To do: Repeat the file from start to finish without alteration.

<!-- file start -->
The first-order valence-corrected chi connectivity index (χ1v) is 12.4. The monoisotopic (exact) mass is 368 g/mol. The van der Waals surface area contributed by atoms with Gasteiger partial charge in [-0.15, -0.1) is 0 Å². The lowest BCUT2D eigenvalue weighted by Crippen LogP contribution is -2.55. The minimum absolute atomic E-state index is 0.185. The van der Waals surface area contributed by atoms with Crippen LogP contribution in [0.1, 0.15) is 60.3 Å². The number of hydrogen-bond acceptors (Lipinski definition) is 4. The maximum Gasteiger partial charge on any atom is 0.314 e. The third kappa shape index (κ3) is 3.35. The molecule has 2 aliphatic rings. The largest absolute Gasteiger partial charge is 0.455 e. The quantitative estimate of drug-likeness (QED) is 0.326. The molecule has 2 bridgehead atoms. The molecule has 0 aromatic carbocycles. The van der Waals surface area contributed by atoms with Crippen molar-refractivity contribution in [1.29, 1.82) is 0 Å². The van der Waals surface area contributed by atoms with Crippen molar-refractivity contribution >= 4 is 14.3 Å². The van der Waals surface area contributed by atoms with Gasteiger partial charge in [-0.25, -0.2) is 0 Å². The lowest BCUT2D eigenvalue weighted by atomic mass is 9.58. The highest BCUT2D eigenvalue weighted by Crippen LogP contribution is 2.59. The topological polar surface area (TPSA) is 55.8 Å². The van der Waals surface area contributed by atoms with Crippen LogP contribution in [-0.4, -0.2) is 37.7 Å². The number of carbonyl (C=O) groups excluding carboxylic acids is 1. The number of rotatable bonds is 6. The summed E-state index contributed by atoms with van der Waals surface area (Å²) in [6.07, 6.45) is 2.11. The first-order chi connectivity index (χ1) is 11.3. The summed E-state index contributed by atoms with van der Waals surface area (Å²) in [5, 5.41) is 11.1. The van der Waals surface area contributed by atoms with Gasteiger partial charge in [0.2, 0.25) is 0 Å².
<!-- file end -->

The first-order valence-corrected chi connectivity index (χ1v) is 12.4. The monoisotopic (exact) mass is 368 g/mol. The van der Waals surface area contributed by atoms with Gasteiger partial charge in [-0.15, -0.1) is 0 Å². The lowest BCUT2D eigenvalue weighted by Crippen LogP contribution is -2.55. The minimum absolute atomic E-state index is 0.185. The van der Waals surface area contributed by atoms with Crippen LogP contribution in [0.1, 0.15) is 60.3 Å². The number of hydrogen-bond acceptors (Lipinski definition) is 4. The maximum Gasteiger partial charge on any atom is 0.314 e. The third kappa shape index (κ3) is 3.35. The molecule has 2 aliphatic rings. The largest absolute Gasteiger partial charge is 0.455 e. The quantitative estimate of drug-likeness (QED) is 0.326. The molecule has 2 bridgehead atoms. The molecule has 0 aromatic carbocycles. The van der Waals surface area contributed by atoms with Crippen molar-refractivity contribution in [1.29, 1.82) is 0 Å². The van der Waals surface area contributed by atoms with Crippen molar-refractivity contribution >= 4 is 14.3 Å². The van der Waals surface area contributed by atoms with Gasteiger partial charge in [-0.25, -0.2) is 0 Å². The lowest BCUT2D eigenvalue weighted by atomic mass is 9.58. The highest BCUT2D eigenvalue weighted by Crippen LogP contribution is 2.59. The topological polar surface area (TPSA) is 55.8 Å². The van der Waals surface area contributed by atoms with Crippen LogP contribution in [-0.4, -0.2) is 37.7 Å². The number of carbonyl (C=O) groups excluding carboxylic acids is 1. The number of rotatable bonds is 6. The summed E-state index contributed by atoms with van der Waals surface area (Å²) in [6.07, 6.45) is 2.11. The first-order chi connectivity index (χ1) is 11.3. The summed E-state index contributed by atoms with van der Waals surface area (Å²) in [5, 5.41) is 11.1. The van der Waals surface area contributed by atoms with Gasteiger partial charge in [0.2, 0.25) is 0 Å².